The impetus for the idea came when I was running my last startup which is called Thunder. I had cofounded Thunder with three friends and, from the early days, I had wanted to get a 401K plan for our employees. There were two reasons driving that: one was as someone very interested in personal finance, I knew the importance of saving and investing early for retirement and its value for our employees. But secondly, from a practical matter, we were trying to recruit our earliest employees from larger companies like Microsoft and Google, where retirement plans were a standard benefit. We knew as a small unknown startup that it was going to be hard enough to attract top-tier talent and that it was going to be even harder if we didn't even offer the standard benefits. So we thought a 401K was table stakes in order to be competitive on the hiring front.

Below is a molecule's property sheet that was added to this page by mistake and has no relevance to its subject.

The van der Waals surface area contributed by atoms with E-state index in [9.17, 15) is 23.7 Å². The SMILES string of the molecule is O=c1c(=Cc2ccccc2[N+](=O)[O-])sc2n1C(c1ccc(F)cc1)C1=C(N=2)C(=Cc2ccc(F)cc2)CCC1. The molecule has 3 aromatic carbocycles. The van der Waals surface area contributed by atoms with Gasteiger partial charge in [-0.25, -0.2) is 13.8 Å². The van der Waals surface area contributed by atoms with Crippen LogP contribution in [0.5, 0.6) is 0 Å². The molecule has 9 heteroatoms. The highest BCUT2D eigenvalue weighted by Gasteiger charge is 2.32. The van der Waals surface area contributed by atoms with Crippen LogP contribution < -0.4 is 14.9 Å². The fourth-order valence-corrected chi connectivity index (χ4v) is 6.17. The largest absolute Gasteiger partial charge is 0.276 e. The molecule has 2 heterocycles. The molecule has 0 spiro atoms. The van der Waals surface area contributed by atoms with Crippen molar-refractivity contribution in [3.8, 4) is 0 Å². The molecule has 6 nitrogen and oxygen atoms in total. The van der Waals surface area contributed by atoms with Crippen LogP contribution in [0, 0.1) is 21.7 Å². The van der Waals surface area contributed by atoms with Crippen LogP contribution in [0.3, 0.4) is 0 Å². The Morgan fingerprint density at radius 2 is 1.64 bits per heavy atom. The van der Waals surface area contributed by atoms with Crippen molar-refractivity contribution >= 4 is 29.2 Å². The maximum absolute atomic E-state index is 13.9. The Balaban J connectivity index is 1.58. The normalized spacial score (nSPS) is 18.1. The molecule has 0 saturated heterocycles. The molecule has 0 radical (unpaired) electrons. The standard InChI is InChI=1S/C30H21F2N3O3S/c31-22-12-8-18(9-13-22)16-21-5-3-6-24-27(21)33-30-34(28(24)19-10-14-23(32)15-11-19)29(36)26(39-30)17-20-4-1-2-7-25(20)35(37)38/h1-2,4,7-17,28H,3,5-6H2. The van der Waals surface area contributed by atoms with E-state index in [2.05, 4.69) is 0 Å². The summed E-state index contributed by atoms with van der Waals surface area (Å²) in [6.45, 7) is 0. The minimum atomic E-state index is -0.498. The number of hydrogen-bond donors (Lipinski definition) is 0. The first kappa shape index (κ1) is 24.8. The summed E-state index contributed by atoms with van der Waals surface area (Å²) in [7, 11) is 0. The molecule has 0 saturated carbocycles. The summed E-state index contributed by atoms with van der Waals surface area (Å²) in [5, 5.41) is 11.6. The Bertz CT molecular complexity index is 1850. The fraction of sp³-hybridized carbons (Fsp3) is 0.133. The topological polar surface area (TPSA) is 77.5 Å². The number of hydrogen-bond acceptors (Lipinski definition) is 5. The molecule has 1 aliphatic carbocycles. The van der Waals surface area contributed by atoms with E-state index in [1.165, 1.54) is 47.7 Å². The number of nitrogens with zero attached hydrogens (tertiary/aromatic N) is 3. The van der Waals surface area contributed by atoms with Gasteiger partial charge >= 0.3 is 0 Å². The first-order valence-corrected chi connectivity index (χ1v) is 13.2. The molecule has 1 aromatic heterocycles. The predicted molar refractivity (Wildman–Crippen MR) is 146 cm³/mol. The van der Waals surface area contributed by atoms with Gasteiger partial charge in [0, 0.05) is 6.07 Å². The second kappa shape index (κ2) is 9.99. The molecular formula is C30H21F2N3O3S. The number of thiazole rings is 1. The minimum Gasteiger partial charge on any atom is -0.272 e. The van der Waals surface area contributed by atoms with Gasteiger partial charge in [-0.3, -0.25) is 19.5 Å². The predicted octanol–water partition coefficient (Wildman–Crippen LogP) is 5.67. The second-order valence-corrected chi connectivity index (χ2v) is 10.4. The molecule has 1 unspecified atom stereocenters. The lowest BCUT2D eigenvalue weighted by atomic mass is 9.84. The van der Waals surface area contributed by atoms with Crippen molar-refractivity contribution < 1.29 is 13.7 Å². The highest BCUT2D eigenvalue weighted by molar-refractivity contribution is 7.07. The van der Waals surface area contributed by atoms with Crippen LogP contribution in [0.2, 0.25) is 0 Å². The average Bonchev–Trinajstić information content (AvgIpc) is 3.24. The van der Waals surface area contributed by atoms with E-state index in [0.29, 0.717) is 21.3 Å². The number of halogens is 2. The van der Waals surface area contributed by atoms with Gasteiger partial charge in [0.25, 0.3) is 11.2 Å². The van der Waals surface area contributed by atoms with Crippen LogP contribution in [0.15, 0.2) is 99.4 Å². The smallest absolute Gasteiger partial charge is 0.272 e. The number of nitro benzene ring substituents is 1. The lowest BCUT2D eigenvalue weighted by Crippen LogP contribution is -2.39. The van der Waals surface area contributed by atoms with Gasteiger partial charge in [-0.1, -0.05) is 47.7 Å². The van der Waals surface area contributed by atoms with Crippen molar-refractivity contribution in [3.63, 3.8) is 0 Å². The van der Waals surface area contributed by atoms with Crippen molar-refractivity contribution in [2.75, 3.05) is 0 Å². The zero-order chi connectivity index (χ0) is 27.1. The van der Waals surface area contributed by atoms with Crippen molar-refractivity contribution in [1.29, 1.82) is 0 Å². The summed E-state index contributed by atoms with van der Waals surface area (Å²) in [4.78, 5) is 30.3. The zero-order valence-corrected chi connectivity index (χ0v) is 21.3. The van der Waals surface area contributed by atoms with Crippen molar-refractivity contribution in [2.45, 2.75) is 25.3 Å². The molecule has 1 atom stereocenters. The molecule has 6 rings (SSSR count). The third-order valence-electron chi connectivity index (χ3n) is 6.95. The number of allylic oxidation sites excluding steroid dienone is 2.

And so I set out to get a 401K for that business and naively assumed that I could just go online, click a few buttons, and we'd have a 401K and I could move on to the next item on my very long to-do list. I was disappointed and shocked to discover that actually it was going to be quite challenging to set up and a 401K.